Once it is safe to do so, you should attempt to document the entire situation by taking photographs and careful notes. Having notes to remind you of all the details of what happened, and what you went through, is far easier and far more accurate than relying on your memory.
Write things down as soon as you can: begin with what you were doing and where you were going, the people you were with, the time and the weather. Include every detail of what you saw, heard and felt. Be sure to add anything you remember hearing anyone — a person involved in the accident or a witness — say about the accident.
Finally, make daily notes of the effects of your injuries. You may suffer pain, discomfort, anxiety, loss of sleep or other problems you are experiencing. These notes can be very useful two or six or ten months later, when you put together all the important facts into a final demand for compensation.
*For more information on your rights and responsibilities after an accident, see: Motor Vehicle Rights and Responsibilities.
Figuring out who is at fault in a traffic accident is a matter of deciding who was careless. For vehicle accidents, there is a set of official written rules telling people how they are supposed to drive and providing guidelines by which liability may be measured. These rules of the road are the traffic laws everyone must follow.
Sometimes a violation of one of these traffic rules is obvious and was clearly the cause of an accident — for example, when one driver runs a stop sign and crashes into another. In other situations, whether or not there was a violation will be less obvious. A common example is a crash that occurs when drivers merge into a single lane of traffic.
Sometimes, the ultimate determination of who should be responsible is left up to the fact finder or jury.
The law in Connecticut requires that you initially pay for your medical treatment. It is a common misconception that the at-fault driver will pay for your medical treatment. This often leads to frustration. We will do everything we can to help you manage your options, but please note: we are not allowed by law to pay your medical bills. If you had medical treatment (e.g. ambulance, hospital evaluation) and have no insurance or ability to pay for that treatment, the provider may send the bill to collection. While we may send letters to medical providers offering to protect their bills, many providers will not agree to such an arrangement (see discussion below). Unfortunately, we cannot stop a collection action or pay your bills. If you are receiving collection letters or outstanding bills, please contact us to discuss your options in more detail.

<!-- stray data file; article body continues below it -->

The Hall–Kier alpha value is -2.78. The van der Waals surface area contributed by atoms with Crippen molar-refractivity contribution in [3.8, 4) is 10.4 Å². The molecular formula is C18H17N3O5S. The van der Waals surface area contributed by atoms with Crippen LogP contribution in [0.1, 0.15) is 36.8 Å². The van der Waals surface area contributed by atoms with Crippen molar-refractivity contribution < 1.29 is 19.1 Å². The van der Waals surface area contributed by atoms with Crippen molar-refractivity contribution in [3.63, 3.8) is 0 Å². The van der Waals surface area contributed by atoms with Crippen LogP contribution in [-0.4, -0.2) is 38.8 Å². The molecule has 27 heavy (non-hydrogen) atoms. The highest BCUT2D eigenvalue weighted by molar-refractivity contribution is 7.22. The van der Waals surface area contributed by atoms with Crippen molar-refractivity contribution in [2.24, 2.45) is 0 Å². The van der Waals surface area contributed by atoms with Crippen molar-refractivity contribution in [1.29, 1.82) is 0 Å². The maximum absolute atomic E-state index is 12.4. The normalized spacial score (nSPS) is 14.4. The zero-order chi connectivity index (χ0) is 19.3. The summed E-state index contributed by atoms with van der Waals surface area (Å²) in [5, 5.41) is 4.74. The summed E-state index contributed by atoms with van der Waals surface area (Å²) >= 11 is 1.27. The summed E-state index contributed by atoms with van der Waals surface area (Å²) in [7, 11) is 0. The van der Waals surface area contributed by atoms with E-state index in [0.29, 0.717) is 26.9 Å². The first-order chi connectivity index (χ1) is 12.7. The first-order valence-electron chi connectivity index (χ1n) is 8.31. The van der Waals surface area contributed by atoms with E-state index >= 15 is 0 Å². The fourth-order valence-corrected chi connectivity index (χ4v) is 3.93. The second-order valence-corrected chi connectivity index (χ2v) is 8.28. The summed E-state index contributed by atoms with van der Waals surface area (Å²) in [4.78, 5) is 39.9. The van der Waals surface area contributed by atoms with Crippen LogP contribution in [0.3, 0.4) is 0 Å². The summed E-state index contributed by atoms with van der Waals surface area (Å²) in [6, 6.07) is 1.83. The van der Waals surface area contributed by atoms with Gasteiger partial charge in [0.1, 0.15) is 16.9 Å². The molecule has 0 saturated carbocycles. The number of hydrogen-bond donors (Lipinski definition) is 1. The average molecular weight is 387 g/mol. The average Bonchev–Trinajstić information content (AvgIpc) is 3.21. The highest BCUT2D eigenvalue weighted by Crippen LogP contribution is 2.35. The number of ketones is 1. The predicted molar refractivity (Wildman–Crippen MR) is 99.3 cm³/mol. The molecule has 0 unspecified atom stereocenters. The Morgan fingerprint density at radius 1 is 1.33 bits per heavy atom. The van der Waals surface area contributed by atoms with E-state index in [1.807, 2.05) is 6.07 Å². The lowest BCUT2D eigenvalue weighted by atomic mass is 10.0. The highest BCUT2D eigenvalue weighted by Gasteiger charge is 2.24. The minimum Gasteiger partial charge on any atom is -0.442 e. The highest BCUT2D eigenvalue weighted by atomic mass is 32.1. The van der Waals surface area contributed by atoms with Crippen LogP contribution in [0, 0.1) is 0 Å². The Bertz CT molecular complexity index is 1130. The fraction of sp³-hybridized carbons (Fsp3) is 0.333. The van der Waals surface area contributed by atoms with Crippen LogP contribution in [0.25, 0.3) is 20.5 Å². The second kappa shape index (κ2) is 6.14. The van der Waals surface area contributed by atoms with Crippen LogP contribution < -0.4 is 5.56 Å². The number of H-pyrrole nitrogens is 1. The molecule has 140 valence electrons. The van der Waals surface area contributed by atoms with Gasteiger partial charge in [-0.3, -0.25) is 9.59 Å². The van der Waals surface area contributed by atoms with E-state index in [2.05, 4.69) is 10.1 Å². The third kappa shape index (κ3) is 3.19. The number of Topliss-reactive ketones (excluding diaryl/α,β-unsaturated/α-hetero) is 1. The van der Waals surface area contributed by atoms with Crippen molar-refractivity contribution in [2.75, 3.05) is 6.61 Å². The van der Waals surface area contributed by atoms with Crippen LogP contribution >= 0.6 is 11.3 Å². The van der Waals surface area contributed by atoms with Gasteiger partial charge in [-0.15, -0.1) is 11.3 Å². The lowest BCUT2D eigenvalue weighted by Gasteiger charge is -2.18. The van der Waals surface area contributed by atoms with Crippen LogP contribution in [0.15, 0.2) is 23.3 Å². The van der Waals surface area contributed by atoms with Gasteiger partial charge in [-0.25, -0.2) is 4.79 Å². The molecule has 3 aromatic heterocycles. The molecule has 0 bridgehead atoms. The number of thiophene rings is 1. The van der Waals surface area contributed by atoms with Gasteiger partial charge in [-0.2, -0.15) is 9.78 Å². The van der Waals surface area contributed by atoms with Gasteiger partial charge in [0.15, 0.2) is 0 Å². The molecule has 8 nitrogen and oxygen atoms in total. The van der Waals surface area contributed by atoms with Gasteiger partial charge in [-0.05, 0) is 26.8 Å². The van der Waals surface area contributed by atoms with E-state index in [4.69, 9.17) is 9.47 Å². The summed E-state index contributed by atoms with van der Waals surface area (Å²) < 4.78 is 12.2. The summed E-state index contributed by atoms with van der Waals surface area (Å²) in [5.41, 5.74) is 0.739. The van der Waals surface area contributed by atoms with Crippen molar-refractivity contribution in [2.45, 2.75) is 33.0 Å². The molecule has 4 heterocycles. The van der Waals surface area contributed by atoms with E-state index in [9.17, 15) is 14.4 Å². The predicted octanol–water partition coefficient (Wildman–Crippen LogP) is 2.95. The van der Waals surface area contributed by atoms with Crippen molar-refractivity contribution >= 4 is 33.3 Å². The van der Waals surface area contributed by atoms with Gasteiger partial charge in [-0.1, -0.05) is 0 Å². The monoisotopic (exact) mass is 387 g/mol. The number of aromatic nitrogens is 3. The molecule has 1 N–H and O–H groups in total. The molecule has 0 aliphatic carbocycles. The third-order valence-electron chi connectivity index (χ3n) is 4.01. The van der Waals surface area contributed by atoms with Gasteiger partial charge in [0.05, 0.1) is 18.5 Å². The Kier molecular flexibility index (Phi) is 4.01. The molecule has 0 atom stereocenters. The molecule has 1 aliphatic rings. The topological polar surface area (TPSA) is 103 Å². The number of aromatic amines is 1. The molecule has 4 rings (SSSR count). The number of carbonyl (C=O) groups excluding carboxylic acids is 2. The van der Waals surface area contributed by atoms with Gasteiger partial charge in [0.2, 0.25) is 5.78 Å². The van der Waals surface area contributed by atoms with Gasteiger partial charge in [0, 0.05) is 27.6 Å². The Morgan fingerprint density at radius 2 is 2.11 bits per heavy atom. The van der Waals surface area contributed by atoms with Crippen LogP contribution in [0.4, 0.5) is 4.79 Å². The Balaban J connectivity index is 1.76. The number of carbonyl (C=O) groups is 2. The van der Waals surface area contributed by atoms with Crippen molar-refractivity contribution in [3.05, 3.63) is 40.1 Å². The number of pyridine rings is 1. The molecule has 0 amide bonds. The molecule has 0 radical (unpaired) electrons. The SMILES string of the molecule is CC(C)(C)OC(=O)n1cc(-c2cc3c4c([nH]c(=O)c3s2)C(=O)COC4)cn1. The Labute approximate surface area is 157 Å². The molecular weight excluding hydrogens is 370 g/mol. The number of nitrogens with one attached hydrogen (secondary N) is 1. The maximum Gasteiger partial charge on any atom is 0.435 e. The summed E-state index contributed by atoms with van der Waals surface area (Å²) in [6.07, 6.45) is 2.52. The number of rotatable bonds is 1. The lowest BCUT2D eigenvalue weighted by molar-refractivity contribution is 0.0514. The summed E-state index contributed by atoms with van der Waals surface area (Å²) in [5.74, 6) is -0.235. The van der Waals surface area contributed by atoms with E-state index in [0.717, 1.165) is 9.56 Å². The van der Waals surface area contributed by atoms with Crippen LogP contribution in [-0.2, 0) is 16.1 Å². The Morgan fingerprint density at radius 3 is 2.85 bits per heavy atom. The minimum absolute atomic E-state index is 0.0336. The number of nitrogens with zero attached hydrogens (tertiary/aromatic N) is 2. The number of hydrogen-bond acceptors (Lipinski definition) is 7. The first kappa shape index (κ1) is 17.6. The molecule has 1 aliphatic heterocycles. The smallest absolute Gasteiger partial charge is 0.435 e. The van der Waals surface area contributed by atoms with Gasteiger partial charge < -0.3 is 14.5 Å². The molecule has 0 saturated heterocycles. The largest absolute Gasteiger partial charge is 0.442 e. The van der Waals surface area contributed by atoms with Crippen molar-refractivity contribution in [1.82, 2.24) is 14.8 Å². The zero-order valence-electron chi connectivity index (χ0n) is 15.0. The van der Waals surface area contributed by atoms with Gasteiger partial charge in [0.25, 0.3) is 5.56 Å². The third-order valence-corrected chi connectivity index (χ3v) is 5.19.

There are essentially five ways for your medical bills to be paid and there often is priority under the law. Therefore, be sure we are aware of any and all of the following:
If you were on the job at the time of the incident.
Medical payments (“Med Pay”) coverage on your auto policy
If you have Med Pay coverage on your auto policy, or you were a passenger in a car that had Med Pay coverage, you should use this coverage to pay your bills, even if you have health insurance. Med Pay will pay up to its limits, after which point your bills should be paid through one of the three remaining sources.
Health Insurance & Medicare/Medicaid
Generally, your health insurance will not cover your accident related bills unless and until you can prove that you do not have Med Pay. We will help you secure a “No Med Pay Letter” when appropriate.
Letter of Protection
Under certain circumstances, when someone else caused an accident, and you do not have Med Pay or health insurance, some doctors will accept a Letter of Protection from our office. This obligates our office to reimburse your doctor from the proceeds of your lawsuit settlement or judgment. Because payment is not guaranteed and will be delayed until the resolution of the case, many doctors will not agree to do this.
The final way to pay your medical bills is out-of-pocket. Please be sure to keep track of everything you have paid. All reasonable and necessary out-of-pocket losses should be recorded and provided to us.
Ideally, the at-fault party’s insurance company will pay for repairing your vehicle. Sometimes, liability is not accepted, however, and it is easier and quicker to pursue a damage claim under your own insurance coverage.
Yes. In Connecticut, you are entitled to Loss of Use, which includes either a rental vehicle or the value of a comparable rental vehicle. For more on your rights, see Motor Vehicle Rights and Responsibilities.
You can pursue an uninsured or underinsured motorist (“UM” or “UIM”) claim under your own auto insurance policy. This insurance coverage applies if you have been hit by an uninsured driver or where the coverage of the at-fault driver is insufficient to pay for your damages. “UM” and “UIM” coverage is mandated by law. You should consult with an attorney before filing a claim.
The accident was my fault-
When you caused the accident, you are responsible for repairing your own vehicle and the other vehicle that you damaged. Assuming you are insured, your company will pay for the damages to the other vehicle up to your policy limits. If you have “collision coverage” under your policy, you will also be covered for repairs to your vehicle up to the amount of your coverage. You will likely have a deductible of $500 or $1,000. You should not have to pay more than your deductible if you have full collision coverage. When you caused the accident, your right to a rental car is subject to the terms of your insurance policy. If you purchased rental reimbursement coverage, you will be covered for a rental car. Most insurers can set up direct billing with the rental car company. Check with your insurance company or insurance agent regarding your coverage.